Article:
Monday, 8 August 2011

China's rebukes to US hide the historical truth

China's second rebuke to the US in almost as many days provides a stinging challenge to America's national pride and it won't be forgotten. What has been forgotten by politicians in the US capitol and in Beijing is that it was a Democrat president, Bill Clinton, who serially favoured granting Most Favored Nation status to China. That took place back in 2000, which led to China's acceptance in the WTO a year later. Access to foreign markets then led to a shift in global trading patterns. At the time Clinton was pushing for China's acceptance by the world it was said jobs would be created in the US. What happened instead was the hollowing-out of the US industrial heartland. Both jobs and manufacturing capacity migrated to China. The resulting surge in employment in China has led to its massive current-account surplus. Clinton's decision to engage more fully with China - putting off improvements in human rights in the Middle Kingdom - gave China the strength to buy US treasury bonds. This, in turn, has led to China's rebukes.

But China has always used history liberally. Historical truth is not important, says Loretta Napoleoni in Rogue Economics: Capitalism's New Reality (2008), for Chinese leaders are mainly intent on restoring the greatness of historical China, not forming a consistent image for the use of a politically-aware contemporary electorate.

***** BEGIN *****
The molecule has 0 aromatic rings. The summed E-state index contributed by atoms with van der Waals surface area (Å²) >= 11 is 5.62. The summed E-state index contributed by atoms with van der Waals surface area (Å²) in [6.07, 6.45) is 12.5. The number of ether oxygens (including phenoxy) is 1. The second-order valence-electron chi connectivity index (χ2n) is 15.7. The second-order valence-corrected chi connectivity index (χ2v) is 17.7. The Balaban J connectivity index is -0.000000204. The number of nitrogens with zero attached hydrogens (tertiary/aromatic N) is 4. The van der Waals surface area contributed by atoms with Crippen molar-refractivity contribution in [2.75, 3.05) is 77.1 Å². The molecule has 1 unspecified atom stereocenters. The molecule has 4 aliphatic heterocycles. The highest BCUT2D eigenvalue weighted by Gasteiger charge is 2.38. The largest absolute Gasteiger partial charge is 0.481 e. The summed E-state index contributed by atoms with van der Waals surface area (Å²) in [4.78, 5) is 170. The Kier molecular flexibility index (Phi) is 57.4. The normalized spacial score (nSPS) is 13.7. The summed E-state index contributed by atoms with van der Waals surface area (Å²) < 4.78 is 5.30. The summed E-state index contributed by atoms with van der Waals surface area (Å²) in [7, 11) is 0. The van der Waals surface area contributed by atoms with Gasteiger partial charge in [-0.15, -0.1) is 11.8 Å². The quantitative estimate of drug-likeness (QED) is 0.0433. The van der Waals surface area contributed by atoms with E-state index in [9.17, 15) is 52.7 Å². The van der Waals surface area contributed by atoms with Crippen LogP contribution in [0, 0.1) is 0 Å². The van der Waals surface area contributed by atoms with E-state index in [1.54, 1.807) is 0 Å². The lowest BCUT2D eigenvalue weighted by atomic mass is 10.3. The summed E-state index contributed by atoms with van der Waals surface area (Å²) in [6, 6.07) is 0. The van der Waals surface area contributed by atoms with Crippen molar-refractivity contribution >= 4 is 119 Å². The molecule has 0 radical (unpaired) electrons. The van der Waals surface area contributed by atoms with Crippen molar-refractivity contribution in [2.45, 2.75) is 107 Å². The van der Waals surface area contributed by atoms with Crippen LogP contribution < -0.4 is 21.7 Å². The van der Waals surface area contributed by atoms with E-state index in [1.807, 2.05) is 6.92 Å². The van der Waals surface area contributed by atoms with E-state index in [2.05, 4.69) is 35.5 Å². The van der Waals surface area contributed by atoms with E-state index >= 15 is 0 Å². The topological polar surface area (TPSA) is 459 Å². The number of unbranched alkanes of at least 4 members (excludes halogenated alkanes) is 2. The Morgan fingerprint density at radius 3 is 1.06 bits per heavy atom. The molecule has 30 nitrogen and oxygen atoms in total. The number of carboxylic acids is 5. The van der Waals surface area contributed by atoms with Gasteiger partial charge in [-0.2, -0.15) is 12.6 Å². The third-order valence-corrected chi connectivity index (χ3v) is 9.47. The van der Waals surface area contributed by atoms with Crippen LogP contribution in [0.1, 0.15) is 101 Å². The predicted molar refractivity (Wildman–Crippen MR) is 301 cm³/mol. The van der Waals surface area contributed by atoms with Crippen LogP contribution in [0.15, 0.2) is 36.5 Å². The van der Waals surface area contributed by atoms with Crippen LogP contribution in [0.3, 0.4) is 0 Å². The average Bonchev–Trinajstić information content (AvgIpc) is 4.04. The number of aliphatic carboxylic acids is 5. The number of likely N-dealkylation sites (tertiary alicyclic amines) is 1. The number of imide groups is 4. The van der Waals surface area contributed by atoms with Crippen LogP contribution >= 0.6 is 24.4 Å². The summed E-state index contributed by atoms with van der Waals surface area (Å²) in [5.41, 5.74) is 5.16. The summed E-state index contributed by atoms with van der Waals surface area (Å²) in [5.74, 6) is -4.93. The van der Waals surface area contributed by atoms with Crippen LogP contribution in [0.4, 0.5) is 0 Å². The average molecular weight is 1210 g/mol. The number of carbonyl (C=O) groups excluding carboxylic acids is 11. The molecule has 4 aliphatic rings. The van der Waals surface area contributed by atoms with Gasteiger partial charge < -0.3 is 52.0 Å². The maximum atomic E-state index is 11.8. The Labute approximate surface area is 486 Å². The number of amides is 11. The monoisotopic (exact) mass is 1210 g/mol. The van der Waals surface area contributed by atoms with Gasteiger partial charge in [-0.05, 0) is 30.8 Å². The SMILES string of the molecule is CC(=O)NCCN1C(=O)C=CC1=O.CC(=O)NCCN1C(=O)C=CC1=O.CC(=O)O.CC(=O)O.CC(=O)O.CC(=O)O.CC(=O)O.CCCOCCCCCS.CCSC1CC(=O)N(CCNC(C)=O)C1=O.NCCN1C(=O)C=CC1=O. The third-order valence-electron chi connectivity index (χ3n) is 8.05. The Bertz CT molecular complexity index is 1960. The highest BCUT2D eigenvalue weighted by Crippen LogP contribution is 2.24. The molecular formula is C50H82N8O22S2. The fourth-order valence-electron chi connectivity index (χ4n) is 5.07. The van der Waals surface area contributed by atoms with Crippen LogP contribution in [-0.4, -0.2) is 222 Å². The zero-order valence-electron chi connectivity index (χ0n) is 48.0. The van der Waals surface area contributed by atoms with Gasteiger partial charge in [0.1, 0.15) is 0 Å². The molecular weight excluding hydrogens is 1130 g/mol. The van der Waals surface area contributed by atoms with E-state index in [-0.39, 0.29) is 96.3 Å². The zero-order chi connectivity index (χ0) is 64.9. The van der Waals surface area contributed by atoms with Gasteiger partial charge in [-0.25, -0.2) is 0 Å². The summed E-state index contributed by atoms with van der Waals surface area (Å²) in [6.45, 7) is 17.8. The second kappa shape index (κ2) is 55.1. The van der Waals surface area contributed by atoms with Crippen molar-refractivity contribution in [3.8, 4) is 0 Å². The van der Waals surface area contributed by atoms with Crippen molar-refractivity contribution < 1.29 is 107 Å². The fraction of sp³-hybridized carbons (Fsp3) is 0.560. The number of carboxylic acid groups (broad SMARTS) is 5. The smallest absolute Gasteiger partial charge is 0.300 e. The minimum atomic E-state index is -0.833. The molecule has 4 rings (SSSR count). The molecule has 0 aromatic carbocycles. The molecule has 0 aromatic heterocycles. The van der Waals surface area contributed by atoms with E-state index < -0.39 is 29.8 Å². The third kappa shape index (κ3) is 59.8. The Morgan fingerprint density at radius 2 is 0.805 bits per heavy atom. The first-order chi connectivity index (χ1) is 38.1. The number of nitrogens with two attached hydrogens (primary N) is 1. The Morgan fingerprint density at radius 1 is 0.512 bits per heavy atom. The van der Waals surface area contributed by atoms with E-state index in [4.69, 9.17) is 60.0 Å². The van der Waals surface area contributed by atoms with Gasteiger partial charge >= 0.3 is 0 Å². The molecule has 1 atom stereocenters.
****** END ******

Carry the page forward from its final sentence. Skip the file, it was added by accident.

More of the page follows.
By undermining regionalism and recycling history, the Cultural Revolution ensured the uniform development of society across all of the nation's spaces. But to do this, individualism could not impinge on the collective and homogenized Chinese identity that focused, above all, on the common cause. Maoism became the common ground of the new society.
History has become nothing more than a cultural resource, shaped according to the needs of a particular group, and is the social glue of a postmodern tribalism that is defined by the territory of the tribe.
In the context of China's controversial love affair with globalization, tribalism keeps the influence of foreign cultures at bay.
Napoleoni calls China a "market-state" where "politics is nothing more than an accessory to business and economic opportunism". So China's rebukes to the US must be seen in this rather sinister light. But the audience is not only an external one. The rebukes also constitute a form of internal PR, designed to diminish the stature of the US in the eyes of China's youth, who are becoming increasingly Westernised.

In reality, Clinton did the Chinese leadership a massive favour by granting businesses from the mainland access to global markets. But things have changed and it's inconvenient to acknowledge this truth. Instead, China's leadership just rewrites the record and posits as an autonomous economic virtue the prosperity China's people have been allowed to access by the US leadership pre-2001. China's leadership wants nothing more than to acquire additional power in both an economic and moral sense. In order to do that, truth must be sacrificed to the greater common good. No only truth, but rightful gratitude as well.

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